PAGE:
I added short pieces to both sides of all my floor joists. I also added 4x4 blocks between the joists. I ripped a pressure treated 2x10 to replace the old 2x10 (PT wood is slightly dimensionally larger) and then covered it with blue skin and added a drip rail above the deck. The deck was raised with two car jacks and I added 4 deck blocks as the new design has the deck floating (not attached to the house).
The composite decking was not damaged when the deck collapsed. Wood would not have survived as well. I reinstalled the composite and all was as good as new.
I have since solved the snow avalanche issue. Last winter I tested a snow fence on the front of the house and it worked well. This summer I will add a roof snow fence to the rear of the house.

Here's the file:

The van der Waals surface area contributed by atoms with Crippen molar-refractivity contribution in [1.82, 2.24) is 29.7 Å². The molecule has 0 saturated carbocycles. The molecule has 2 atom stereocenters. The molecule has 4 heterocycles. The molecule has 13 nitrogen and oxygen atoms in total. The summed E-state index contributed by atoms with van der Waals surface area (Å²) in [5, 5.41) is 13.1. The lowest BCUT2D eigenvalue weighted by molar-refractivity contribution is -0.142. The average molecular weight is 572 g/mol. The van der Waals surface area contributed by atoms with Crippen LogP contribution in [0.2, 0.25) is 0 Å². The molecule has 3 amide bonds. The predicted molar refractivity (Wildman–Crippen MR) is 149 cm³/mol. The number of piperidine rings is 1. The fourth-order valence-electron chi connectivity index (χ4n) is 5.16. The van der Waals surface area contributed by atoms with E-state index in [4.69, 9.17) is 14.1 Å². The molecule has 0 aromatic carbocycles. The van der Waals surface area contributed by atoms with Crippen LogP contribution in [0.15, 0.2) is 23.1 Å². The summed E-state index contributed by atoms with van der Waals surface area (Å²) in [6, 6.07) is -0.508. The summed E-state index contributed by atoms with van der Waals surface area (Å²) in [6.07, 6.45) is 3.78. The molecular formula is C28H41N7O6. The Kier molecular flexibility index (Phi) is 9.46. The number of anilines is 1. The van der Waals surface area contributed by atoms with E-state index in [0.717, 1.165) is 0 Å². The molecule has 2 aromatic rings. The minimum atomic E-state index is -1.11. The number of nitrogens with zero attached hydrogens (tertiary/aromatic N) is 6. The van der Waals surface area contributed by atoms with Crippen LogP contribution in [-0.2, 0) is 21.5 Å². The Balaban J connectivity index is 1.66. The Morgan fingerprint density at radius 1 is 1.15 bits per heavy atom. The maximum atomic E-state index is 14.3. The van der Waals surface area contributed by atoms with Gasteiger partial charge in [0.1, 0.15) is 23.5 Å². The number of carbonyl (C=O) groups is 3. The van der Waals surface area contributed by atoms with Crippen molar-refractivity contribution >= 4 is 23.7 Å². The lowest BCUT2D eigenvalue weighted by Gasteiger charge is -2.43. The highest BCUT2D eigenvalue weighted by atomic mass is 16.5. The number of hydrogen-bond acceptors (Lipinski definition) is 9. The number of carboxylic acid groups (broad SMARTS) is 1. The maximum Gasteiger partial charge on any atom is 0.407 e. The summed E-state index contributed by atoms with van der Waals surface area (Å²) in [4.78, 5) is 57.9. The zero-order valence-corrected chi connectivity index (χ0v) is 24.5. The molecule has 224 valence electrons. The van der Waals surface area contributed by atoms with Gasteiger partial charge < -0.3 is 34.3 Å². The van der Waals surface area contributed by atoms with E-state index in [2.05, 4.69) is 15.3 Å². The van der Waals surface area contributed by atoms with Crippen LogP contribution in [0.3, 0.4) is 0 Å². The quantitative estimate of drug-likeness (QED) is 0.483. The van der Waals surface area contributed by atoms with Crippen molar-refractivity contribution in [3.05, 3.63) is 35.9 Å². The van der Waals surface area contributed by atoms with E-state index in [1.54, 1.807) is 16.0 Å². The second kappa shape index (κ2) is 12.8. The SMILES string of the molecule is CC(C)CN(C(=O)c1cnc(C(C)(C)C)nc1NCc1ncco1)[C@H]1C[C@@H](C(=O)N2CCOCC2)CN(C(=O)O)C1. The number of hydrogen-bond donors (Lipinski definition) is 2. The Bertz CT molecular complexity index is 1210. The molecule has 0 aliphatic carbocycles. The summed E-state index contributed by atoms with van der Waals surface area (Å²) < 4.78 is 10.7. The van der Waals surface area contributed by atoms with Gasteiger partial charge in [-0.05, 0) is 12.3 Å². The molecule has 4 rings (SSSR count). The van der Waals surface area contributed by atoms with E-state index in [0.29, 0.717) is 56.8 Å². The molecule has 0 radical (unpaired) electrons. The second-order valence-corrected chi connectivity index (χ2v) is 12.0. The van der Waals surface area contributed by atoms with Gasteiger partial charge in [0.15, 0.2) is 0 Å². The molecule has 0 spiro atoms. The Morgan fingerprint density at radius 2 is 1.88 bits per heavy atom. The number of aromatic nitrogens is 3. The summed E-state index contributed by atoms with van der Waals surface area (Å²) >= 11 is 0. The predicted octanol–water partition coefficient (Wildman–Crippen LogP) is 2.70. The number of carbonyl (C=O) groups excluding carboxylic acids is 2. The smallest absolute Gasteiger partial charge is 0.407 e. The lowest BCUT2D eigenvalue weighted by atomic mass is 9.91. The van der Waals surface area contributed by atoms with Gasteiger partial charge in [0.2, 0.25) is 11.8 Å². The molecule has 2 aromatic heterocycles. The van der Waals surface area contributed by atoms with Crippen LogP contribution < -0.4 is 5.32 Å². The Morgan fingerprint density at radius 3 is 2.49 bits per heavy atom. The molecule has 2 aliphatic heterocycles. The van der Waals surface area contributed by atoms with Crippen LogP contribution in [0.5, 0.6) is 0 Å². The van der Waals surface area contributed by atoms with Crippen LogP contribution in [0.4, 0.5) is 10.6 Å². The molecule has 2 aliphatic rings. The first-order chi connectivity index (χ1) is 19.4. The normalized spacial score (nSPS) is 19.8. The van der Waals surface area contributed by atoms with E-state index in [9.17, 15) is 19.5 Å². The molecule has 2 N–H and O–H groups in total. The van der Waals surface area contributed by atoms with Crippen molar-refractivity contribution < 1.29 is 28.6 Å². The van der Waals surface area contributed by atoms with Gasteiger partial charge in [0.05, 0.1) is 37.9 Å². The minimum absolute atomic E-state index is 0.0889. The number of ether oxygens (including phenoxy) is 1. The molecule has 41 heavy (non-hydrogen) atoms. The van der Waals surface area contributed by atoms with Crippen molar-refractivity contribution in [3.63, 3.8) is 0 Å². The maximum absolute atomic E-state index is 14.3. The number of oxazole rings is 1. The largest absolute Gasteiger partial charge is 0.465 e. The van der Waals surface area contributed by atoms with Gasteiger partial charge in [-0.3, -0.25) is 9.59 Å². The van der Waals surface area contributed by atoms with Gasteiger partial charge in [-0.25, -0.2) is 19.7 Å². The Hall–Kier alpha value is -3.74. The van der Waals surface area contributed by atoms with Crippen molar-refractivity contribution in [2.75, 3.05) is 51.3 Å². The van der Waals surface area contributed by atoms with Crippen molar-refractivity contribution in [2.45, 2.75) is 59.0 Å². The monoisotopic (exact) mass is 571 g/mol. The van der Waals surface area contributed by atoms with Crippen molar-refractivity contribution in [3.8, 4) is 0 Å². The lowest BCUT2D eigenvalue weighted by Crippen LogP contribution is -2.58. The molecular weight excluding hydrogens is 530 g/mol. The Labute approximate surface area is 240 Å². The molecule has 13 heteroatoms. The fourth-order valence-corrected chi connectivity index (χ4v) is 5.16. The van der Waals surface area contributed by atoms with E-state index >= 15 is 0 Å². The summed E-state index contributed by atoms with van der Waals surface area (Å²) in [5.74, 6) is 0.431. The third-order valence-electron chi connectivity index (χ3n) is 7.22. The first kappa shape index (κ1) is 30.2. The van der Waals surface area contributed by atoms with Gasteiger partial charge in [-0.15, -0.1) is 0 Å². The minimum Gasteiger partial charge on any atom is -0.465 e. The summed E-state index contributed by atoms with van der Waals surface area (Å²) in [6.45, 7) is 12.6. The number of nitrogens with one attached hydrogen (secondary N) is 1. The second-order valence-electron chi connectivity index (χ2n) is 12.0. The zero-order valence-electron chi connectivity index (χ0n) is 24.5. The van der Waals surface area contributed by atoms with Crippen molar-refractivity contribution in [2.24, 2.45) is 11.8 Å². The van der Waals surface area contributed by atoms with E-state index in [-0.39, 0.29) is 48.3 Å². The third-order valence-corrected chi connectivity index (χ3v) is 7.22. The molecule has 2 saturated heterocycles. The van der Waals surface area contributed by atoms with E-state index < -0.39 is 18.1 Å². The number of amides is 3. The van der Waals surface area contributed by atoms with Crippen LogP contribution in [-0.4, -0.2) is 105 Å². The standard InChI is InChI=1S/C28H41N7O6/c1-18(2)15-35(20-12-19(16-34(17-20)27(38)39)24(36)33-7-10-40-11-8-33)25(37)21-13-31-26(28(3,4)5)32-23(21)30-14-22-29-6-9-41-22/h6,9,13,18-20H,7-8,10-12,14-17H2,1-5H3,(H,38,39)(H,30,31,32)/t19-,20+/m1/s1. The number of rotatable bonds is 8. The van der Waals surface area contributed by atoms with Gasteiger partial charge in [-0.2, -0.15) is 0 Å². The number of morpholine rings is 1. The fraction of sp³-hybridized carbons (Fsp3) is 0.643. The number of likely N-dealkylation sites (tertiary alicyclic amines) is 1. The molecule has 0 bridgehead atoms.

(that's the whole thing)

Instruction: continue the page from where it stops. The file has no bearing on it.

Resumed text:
The crappy parging below the siding will be replaced later in the summer by novik stone which is currently sitting in my garage. In addition, we will be changing all the exterior doors and windows this year.
Every setup is different. I am very familiar with my house, having built it. I know it is very well sealed and insulated. So well sealed I had to retro install an air exchanger after I built the house to get the air flowing out. Saying that all my windows are in the need of replacement. Otherwise the house is currently pretty efficient. When I built the house I went with baseboard heating for easy installation and the then cheap cost of electricity. I figured no matter what electricity would be the long term solution in Ontario and reasonably priced. I never predicted the liberal governments costly green programs and overall energy mismanagement/corruption. Hard to believe we have the highest cost of electricity in North America while we sell excess dirt cheap elsewhere and we refuse to buy cheap excess power from our neighbour. The whole thing is mind boggling.